Restarting two Belgian nuclear power plants which have been shut since the discovery of micro-cracks in their reactor vessels would be a hazardous move with potentially “catastrophic consequences”, according to a new study commissioned by the Green Party group in the European Parliament.
“A possible failure of the reactor due to sudden crack growth in case of local thermal stresses cannot be excluded and would have catastrophic consequences, especially in the vicinity of densely populated and high-economic activity areas,” it says.
The Doel-3 plant is situated close to the northern city of Antwerp, while Tihange is not far from the southern town of Liege.
If a melted reactor core reached the lower plenum area where steam explosions are entrained, it “would sooner or later cause containment failure with the consequence of severe radioactive releases to the environment,” the study concludes.
The paper ‘Flawed reactor pressure vessels in Belgian nuclear plants Doel-3 and Tihange-2’ was written by Ilse Tweer, a consultant who has previously contributed to reports by the Austrian Nuclear Safety Advisory Board.
Belgium’s nuclear safety authority, the FANC, is expected to give the two plants a clean bill of health in a report to the Belgian government on 15 January, according to reports in Le Soir. But no official decision on their future has yet been taken.
The 1970s-era plants, which are owned by the Belgian power utility Electrabel, were closed in August after the country’s nuclear regulator said that problems in Doel-3’s construction had caused a “malaise” with a large number of non-hazardous defects.
Officials stressed at the time that the plant was not a threat to public safety.
But the new report claims to have found indications of radiation embrittlement of the plant’s steel reactor pressure vessel, in an examination that they say was not used in the ‘stress tests’ imposed by the energy commissioner, Günther Oettinger, after the Fukushima disaster.
“If you have these problems in Belgium, all the other reactors (in Europe) should be checked for the same defects,” the Belgian Green MP Kristof Calvo told a press conference at the European Parliament yesterday (10 January).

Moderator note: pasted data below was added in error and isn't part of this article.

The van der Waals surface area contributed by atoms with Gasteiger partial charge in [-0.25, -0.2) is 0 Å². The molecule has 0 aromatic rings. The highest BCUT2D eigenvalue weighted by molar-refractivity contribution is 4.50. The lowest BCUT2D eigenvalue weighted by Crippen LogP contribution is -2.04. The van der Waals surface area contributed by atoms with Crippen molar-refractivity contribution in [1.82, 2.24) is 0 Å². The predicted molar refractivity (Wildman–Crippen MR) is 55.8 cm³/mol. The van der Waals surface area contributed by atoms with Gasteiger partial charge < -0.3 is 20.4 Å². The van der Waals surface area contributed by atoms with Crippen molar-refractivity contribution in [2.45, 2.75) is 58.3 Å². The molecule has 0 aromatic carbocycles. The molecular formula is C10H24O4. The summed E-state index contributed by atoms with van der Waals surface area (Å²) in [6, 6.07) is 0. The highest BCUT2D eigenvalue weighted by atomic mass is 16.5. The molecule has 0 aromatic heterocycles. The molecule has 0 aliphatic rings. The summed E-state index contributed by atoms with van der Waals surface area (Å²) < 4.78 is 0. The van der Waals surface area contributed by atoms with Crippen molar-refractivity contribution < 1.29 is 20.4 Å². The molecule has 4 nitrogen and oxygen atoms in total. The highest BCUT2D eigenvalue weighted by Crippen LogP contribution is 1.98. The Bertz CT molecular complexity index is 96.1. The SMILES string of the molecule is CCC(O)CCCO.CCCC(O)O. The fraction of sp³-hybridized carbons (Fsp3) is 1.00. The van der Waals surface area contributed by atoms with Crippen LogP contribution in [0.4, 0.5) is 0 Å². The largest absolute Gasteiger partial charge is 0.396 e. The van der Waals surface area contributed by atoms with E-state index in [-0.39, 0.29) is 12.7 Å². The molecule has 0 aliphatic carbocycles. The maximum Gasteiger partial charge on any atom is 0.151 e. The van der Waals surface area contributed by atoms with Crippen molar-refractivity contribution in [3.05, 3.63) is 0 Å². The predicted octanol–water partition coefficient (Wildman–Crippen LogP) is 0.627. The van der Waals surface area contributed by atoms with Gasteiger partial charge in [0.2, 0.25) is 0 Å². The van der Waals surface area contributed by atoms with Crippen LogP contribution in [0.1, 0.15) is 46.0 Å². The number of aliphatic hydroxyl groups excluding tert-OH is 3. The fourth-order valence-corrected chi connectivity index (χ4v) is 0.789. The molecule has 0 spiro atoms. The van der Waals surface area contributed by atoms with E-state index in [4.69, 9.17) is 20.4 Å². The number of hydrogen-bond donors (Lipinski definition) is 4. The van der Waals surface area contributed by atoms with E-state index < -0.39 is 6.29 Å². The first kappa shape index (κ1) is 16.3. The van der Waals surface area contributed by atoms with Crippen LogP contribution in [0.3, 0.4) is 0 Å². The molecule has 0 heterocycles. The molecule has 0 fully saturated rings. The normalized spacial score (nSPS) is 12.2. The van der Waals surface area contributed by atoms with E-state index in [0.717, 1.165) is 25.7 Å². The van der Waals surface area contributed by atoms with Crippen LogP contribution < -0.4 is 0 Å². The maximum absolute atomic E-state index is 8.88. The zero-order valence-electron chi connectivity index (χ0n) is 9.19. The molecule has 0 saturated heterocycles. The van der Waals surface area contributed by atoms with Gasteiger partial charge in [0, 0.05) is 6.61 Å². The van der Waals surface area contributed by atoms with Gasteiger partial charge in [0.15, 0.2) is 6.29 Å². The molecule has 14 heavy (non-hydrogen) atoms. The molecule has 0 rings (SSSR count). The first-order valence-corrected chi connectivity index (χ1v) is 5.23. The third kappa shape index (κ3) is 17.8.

Last October, a communication on the European Commission’s stress test results said that investment of up to €25 billion was needed to improve safety at Europe’s 143 nuclear reactors.
Oettinger followed this up by promising to bring forward a review of the EU’s Nuclear Safety Directive to raise the EU’s nuclear technical standards “to the highest possible level in a uniform manner”. The European Commission’s energy directorate says that this will be published later this year,
In a referendum last autumn, Lithuania defied the advice of Commissioner Oettinger to join countries such as Germany, Italy and Switzerland in rejecting nuclear energy as part of their energy mix. On 27 January, a similar referendum will take place in Bulgaria.
Anti-nuclear campaigners are meanwhile planning a demonstration outside the Tihange plant on Saturday (12 January).
Following the 11 March 2011 earthquake and tsunami in Japan and the nuclear tragedy at Fukushima, European leaders agreed on 25 March to set the "highest standards" of nuclear safety and submit all plants to "stress tests”.
The tests examined whether nuclear power plants could withstand the effects of natural disasters such as earthquakes and floods and, secondarily, man-made actions such as plane crashes and terror attacks.
The tests covered 143 nuclear power plants operating in Europe, plus six more under construction and 15 planned. Switzerland and the Ukraine also participated in the tests.
- 2013: European Commission to complete review of nuclear safety directive
- European Commission:Nuclear energy: Stress tests
- European Commission:Interim report on nuclear power plant 'stress tests' (24 Nov. 2011)
- European Commission:Press statement on stress test interim report (24 Nov. 2011) [FR] [DE]
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